... equal, that they are endowed by their Creator with certain unalienable Rights, that among these, are Life, Liberty, and the pursuit of Happiness. That to secure these rights, Governments are instituted among Men, deriving their just Powers from the consent of the governed. That, whenever any form of Government becomes destructive of these ends, it is the Right of the People to alter or to abolish it, and to institute new Government, laying its foundation on such Principles and organizing its Powers in such ...
— The Eve of the Revolution - A Chronicle of the Breach with England, Volume 11 In The - Chronicles Of America Series • Carl Becker

... thoroughgoing change in the habits of a nation of which we have any record. But we shall find, when we come to study it, that it was by no means so sudden in reality as is ordinarily supposed. Moreover, the innovators did not even succeed in permanently altering the form of government; for when the French, after living under a monarchy for many centuries, set up a republic in 1792, the new government lasted only a few years. The nation was monarchical by habit and soon gladly accepted the rule of Napoleon, which ...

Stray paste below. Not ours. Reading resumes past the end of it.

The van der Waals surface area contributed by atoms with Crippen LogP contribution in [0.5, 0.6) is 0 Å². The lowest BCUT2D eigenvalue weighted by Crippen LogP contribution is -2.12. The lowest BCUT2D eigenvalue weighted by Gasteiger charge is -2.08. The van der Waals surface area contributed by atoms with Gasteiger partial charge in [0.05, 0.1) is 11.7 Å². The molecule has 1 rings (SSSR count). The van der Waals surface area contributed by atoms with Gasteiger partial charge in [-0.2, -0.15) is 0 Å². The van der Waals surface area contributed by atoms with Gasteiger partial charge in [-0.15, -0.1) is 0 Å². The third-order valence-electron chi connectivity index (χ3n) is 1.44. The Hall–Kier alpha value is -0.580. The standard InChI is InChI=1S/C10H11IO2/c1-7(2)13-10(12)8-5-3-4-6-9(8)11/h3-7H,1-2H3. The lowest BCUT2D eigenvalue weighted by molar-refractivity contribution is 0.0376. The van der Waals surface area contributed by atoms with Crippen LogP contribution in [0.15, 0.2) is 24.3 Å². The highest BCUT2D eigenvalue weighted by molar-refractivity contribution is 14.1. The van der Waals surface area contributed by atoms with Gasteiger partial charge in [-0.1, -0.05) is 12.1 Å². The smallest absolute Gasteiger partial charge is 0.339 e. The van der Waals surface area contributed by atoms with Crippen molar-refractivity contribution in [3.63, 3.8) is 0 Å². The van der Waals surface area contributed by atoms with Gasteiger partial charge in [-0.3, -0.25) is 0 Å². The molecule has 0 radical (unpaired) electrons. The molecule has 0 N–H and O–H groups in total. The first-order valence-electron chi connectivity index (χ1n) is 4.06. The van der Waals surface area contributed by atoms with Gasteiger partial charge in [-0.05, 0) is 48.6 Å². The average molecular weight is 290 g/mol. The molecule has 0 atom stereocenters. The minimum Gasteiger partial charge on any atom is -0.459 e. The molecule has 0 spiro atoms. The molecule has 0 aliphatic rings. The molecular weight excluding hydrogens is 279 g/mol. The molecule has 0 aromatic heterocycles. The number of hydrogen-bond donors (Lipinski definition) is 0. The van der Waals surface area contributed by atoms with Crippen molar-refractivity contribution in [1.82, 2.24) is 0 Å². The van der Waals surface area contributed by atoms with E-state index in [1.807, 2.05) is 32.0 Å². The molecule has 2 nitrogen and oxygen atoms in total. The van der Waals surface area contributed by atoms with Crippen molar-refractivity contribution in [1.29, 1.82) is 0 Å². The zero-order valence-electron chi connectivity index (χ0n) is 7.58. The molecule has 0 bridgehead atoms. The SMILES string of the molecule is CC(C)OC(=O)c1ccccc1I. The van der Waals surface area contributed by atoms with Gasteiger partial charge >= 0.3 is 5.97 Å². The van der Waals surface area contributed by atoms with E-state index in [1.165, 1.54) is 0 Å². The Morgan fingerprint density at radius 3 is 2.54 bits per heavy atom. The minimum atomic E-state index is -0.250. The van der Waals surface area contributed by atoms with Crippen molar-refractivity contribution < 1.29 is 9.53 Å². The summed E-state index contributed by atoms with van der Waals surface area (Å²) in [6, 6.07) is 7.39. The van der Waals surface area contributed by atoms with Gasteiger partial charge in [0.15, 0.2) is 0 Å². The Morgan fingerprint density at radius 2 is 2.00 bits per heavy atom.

— An Introduction to the History of Western Europe • James Harvey Robinson

... conduct of reason, and to the suggestion of their innocent views; but the tenants of Newgate can scarcely be trusted, with chains locked to their bodies, and bars of iron fixed to their legs. How is it possible, therefore, to find any single form of government that would suit mankind ...
— An Essay on the History of Civil Society, Eighth Edition • Adam Ferguson, L.L.D.

... places in Italy, Venice pleased Harrington best. He was deeply interested ill the Venetian form of government, and his observations bore fruit in many suggestions for the administration of the ...